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WILLIAMS v. LEHIGH COUNTY DEPT. OF CORRECTIONS

September 15, 1998

ANTHONY WILLIAMS, Plaintiff,
v.
LEHIGH COUNTY DEPT. OF CORRECTIONS, et al., Defendants.



The opinion of the court was delivered by: KATZ

MEMORANDUM AND ORDER

 Katz, J.

 September 15, 1998

 Factual Background

 On April 8, 1998, Plaintiff Anthony M. Williams filed a complaint naming the Lehigh County Department of Corrections and individuals Albert Gonzales, Eric Gaumer, and Dale E. Boehm as defendants under 42 U.S.C. § 1983. Plaintiff states that on October 30, 1996 he was beaten by Officer Gaumer and that Officer Gonzales and Officer Boehm witnessed the abuse but did not intervene; in fact, they attempted to conceal the event. Officers Gaumer and Gonzalez were fired as a result of the incident, but Officer Gonzalez was subsequently rehired. See Answer and Affirmative Defenses of Defendants PP 5, 10-11.

 On June 1, 1998, plaintiff amended his complaint and added Jane Baker, Lehigh County Executive, as a defendant, stating that Baker was liable as a decision maker and that Lehigh County had a policy of authorizing violations of the plaintiff's constitutional rights and failing to hold its officials accountable. See Amended Compl. P1. In particular, plaintiff alleges that Ms. Baker knew of the rehiring of Officer Gonzales and that such knowledge and actions constituted an unconstitutional official policy. See id. P2.

 Plaintiff previously filed a virtually identical claim before this court in 1996 as part of an extensively litigated series of claims against Lehigh County and related defendants. The first case, docket number 96-2267, recounts the same incident in its Third Amended Complaint. In that Amended Complaint, plaintiff names officers Gaumer, Gonzales, and Boehm as individuals who abused him or witnessed the abuse after he challenged Officer Gonzales for refusing to provide clean underwear. See Third Amended Compl. PP1-14. Plaintiff specifically added Officers Gaumer, Gonzales, and Boehm as defendants. See id. P20. The first lawsuit included, in addition to the October 30 incident, many other allegations of abuse. This court dismissed that case in its entirety upon defendants' motion for summary judgment based upon issues of qualified immunity, failure to state a proper constitutional claim, and failure to establish municipal liability under § 1983. See Order of April 8, 1997. That grant of summary judgment was affirmed by the Third Circuit on December 4, 1997.

 The only difference between the allegations at issue in plaintiff's first case and those made in the present case is the inclusion of a claim that defendant Gonzales came to Williams' cell and "threatened to assault" plaintiff on March 19, 1998. See Compl. P19. The complaint does not allege that Gonzales or anyone else ever carried out or repeated this threat. Plaintiff also alleges that Officer Gonzales' rehiring constitutes a constitutional violation.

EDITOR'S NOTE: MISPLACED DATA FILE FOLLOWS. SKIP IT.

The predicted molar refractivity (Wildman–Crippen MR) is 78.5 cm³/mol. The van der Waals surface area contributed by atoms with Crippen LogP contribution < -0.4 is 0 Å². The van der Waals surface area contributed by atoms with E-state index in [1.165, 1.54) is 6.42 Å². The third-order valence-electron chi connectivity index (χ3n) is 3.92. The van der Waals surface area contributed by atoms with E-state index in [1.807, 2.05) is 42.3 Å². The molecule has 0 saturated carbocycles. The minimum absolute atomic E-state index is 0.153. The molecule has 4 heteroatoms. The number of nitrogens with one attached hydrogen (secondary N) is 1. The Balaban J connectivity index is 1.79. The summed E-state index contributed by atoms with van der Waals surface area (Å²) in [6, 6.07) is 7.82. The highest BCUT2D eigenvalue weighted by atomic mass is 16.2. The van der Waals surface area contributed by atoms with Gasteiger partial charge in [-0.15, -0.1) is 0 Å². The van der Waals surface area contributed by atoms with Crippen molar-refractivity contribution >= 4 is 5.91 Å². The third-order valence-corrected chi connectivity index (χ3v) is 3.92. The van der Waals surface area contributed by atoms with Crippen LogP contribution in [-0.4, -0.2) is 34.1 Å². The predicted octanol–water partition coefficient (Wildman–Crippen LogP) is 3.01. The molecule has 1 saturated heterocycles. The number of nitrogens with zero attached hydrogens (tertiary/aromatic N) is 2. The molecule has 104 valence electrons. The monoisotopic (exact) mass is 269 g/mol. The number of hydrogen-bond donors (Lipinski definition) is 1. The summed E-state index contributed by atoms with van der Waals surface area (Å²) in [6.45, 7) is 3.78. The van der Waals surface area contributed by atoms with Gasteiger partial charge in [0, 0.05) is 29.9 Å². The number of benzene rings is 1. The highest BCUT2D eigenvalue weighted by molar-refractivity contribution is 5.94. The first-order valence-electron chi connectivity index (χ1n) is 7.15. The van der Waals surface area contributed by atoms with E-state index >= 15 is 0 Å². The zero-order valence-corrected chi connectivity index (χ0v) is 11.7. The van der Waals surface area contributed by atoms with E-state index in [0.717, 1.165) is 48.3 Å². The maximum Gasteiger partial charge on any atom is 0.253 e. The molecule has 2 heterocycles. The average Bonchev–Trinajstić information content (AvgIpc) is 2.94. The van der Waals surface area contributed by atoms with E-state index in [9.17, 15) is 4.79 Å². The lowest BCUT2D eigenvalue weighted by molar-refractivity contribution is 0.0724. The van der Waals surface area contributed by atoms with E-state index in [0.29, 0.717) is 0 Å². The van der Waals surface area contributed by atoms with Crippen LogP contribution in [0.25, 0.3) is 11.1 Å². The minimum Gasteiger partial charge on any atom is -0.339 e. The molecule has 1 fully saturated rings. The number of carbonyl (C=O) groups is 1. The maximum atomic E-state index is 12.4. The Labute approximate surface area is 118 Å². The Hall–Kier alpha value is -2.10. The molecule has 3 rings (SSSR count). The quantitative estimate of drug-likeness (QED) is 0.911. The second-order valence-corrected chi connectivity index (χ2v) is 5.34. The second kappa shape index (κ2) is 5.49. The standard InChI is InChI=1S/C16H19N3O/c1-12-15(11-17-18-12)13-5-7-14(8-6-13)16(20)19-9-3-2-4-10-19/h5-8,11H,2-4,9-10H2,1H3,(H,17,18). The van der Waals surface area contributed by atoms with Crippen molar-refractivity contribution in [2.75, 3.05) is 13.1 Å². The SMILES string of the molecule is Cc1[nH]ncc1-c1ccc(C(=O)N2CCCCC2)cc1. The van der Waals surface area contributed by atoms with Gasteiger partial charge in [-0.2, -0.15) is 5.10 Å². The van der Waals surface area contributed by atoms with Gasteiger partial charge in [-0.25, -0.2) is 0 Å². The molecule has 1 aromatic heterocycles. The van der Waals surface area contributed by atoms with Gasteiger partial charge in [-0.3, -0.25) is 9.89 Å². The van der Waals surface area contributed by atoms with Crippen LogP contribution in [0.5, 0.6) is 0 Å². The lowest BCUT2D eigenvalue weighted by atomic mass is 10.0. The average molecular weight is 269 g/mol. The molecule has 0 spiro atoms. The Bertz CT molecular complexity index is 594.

In response to these claims, defendants filed a motion for summary judgment. Because plaintiff's claims are barred by res judicata, defendants' motion will be granted. The sparse new allegations are insufficient to constitute independent grounds for suit.

 Discussion *fn1"

 Res Judicata

 Collateral estoppel, or issue preclusion, bars the relitigation of an issue identical to that addressed in a prior action. Res judicata, or claim preclusion, is broader in effect and "prohibits reexamination not only of matters actually decided in the prior case, but also those that the parties might have, but did not assert in that action." Edmundson v. Borough of Kennett Square, 4 F.3d 186, 189 (3d Cir. 1993). The plaintiff's claim, while probably subject to both collateral estoppel and res judicata, falls more appropriately into the broader category of res judicata. Res judicata requires three factors: 1) a final judgment on the merits in a prior suit involving 2) the same parties or their privies, and 3) a subsequent suit based on the same cause of action. See Board of Trustees v. Centra, 983 F.2d 495, 504 (3d Cir. 1992); Greenberg v. Potomac Health Systems, Inc., 869 F. Supp. 328, 330 (E.D. Pa. 1994). Analyzing the factors described above, the plaintiff's suit is clearly barred.

 First, the plaintiff's previous claim was subject to a final adjudication on the merits. "It is well established that a grant of summary judgment is a final adjudication." Greenberg, 869 F. Supp. at 330 (citations omitted); see also Sims v. Mack Trucks, Inc., 463 F. Supp. 1068, 1069 (E.D. Pa. 1979); Hubicki v. ACF Indus., Inc., 484 F.2d 519, 524 (3d Cir. 1973). While plaintiff's first claim before this court included many other allegations in addition to those concerning the October 30, 1996 event, the claims pertaining to that incident were dismissed along with all of the other allegations. While the plaintiff claims that new threats were made, as discussed below, these threats are not sufficient to constitute a new cause of action.

 Second, there is identity of parties sufficient to bar relitigation of the plaintiff's claim. Res judicata applies equally when there is complete identity of parties, privity with prior parties, or when the parties have an otherwise " 'close or particular relationship.' " See Greenberg, 869 F. Supp. at 330, citing Avins v. Moll, 610 F. Supp. 308, 316 (E.D. Pa. 1984). Res judicata " 'will not be defeated by minor differences of form, parties or allegations' where the 'controlling issues have ben resolved in a prior proceeding in which the present parties had an opportunity to appear and assert their rights.' " Zhang v. Southeastern Financial Group, Inc., 980 F. Supp. 787, 794 (E.D. Pa. 1997) (citations omitted). When, as here, a defendant brings the same claims in successive suits against different but closely related ...


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